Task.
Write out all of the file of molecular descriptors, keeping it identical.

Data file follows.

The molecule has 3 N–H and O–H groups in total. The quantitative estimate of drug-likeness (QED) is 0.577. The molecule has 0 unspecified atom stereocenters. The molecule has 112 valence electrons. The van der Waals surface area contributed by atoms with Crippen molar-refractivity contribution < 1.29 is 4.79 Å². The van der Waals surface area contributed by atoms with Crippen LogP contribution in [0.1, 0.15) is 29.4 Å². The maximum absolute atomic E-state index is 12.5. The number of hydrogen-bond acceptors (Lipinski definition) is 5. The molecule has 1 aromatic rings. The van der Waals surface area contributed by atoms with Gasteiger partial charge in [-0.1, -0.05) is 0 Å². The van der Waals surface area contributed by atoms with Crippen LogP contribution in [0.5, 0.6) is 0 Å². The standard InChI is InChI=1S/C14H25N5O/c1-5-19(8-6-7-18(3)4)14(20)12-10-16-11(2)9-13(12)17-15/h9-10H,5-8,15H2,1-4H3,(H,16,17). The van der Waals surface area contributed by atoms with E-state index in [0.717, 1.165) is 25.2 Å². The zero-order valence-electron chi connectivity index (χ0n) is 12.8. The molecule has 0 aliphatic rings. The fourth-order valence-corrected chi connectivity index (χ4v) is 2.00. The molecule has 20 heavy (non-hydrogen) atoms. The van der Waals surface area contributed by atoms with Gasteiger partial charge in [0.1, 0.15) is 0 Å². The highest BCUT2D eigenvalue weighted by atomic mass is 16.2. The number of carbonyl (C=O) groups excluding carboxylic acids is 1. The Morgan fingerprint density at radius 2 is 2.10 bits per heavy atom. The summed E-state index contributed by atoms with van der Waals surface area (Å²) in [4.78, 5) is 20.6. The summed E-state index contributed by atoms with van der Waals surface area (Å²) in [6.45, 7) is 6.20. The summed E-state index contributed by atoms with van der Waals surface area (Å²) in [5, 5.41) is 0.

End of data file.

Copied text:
The molecule has 3 N–H and O–H groups in total. The quantitative estimate of drug-likeness (QED) is 0.577. The molecule has 0 unspecified atom stereocenters. The molecule has 112 valence electrons. The van der Waals surface area contributed by atoms with Crippen molar-refractivity contribution < 1.29 is 4.79 Å². The van der Waals surface area contributed by atoms with Crippen LogP contribution in [0.1, 0.15) is 29.4 Å². The maximum absolute atomic E-state index is 12.5. The number of hydrogen-bond acceptors (Lipinski definition) is 5. The molecule has 1 aromatic rings. The van der Waals surface area contributed by atoms with Gasteiger partial charge in [-0.1, -0.05) is 0 Å². The van der Waals surface area contributed by atoms with Crippen LogP contribution in [0.5, 0.6) is 0 Å². The standard InChI is InChI=1S/C14H25N5O/c1-5-19(8-6-7-18(3)4)14(20)12-10-16-11(2)9-13(12)17-15/h9-10H,5-8,15H2,1-4H3,(H,16,17). The van der Waals surface area contributed by atoms with E-state index in [0.717, 1.165) is 25.2 Å². The zero-order valence-electron chi connectivity index (χ0n) is 12.8. The molecule has 0 aliphatic rings. The fourth-order valence-corrected chi connectivity index (χ4v) is 2.00. The molecule has 20 heavy (non-hydrogen) atoms. The van der Waals surface area contributed by atoms with Gasteiger partial charge in [0.1, 0.15) is 0 Å². The highest BCUT2D eigenvalue weighted by atomic mass is 16.2. The number of carbonyl (C=O) groups excluding carboxylic acids is 1. The Morgan fingerprint density at radius 2 is 2.10 bits per heavy atom. The summed E-state index contributed by atoms with van der Waals surface area (Å²) in [4.78, 5) is 20.6. The summed E-state index contributed by atoms with van der Waals surface area (Å²) in [6.45, 7) is 6.20. The summed E-state index contributed by atoms with van der Waals surface area (Å²) in [5, 5.41) is 0.